FIGURE 6 is a plan view, partially in section, showing an alternate coupling assembly.

3,221,849 Patented Dec. 7, 1965 FIGURE '1 is a view of a variable-area clutching plate which may be employed in the coupling of FIGURE 6.,

FIGURE 7a-is a fragmentary cross-sectional view taken along the lines 7a.7a of FIGURE 7.,

FIGURE 8 is a plan view, in section, of an electricfield-responsive valve for controlling the flow of an elec; tric-field-responsive. fluid.

FIGURE 9 is an end View of the valve of FIGURE 8.

Referring to FIGURES 1 and 2, chucking device 10 comprises a disc-shaped base 12, which is fabricated of an electrically insulating material, such as a thermo-plastic or thermo-s-etting resin. The base 12 is provided with ears 14 and 16, by means of which it may be securely mounted to a machine bed by means of bolts. The base has a flat lower surface 18 and a flat upper surface 20, the upper surface being provided with a plurality of grooves of rectangular cross-section, such as grooves 22, 26 and 28. The grooves may be spiral as shown, or annular, or radial. In each groove is set an electrode, such as electrodes 30, 32, and 34. The grooves are slightly deeper than the height of the electrodes, so that the flat upper electrode surfaces lie in a plane below the surface 20 of base 12. The distance between the upper surfaces of the electrodes and the surface 20 is on the order of 0.0005 to 0.50 inch. A layer of transient-electric-field-sensitive fluid 36 is disposed across the upper surface 20 of the chuck, and a conductive object 38 is floated in the fluid film. Three electrical conductors, 40, 42, and 44, connect to the three electrodes 30, 32, and 34. The grooves 22, 26, and 28 may be made quite shallow, and the electrodes may be fabricated from a foil of a conductive metal which is pressed into the grooves. Alternatively, the electrodes may be produced by conventional printed-circuit techniques. It is necessary, however, that the upper surface of the electrodes be spaced below the surface 20 of the base 12 to prevent the possibility of short circuit between the electrodes by contact with the conductive object 38. The conductive object 38 may be merely a block of steel which is to be held in place, or it may be a block of nonconductive material which is flash-coated to provide a conductive lower layer 46 which contacts the fluid film 36.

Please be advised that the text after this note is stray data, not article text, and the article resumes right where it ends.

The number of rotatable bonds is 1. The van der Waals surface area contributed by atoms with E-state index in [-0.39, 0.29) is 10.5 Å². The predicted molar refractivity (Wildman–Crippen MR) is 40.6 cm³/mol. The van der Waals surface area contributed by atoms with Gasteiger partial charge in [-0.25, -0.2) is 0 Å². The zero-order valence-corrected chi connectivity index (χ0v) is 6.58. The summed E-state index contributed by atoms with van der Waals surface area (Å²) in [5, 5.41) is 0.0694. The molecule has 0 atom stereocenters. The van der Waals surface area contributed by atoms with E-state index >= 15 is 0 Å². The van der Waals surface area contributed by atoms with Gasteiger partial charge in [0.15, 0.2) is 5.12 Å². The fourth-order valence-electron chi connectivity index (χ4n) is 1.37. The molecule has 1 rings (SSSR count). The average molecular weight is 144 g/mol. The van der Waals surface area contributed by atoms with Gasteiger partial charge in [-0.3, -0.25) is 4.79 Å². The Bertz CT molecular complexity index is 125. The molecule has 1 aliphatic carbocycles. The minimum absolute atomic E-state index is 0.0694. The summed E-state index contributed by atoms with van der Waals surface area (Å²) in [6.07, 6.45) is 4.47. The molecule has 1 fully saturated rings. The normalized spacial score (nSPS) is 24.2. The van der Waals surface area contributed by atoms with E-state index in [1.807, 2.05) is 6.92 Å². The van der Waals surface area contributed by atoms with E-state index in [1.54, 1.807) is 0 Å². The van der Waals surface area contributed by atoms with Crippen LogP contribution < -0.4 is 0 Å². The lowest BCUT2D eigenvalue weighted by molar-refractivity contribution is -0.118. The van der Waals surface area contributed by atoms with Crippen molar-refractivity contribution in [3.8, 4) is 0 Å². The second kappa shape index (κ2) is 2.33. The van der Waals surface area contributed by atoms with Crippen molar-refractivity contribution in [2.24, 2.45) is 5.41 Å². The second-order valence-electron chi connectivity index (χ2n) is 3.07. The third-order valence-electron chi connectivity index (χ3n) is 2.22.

In either case, when the wires leading from the electrodes are connected to an electric-potential source to energize the chuck, the fluid film is rendered viscous and the object 38 is secured firmly in place. Moreover, the force securing the chuck is greater than that provided by prior art devices in which a layer of dielectric material, such as barium titanate, is disposed between the electrodes and the fluid film. The electrodes may be of any number greater than two, but preferably are three or more in number. The use of three or more electrodes permits connection of the device to a three-phase-potential source 48, with the result that higher holding forces can 'be obtained at equivalent input potentials using the same electric-field-responsive fluid.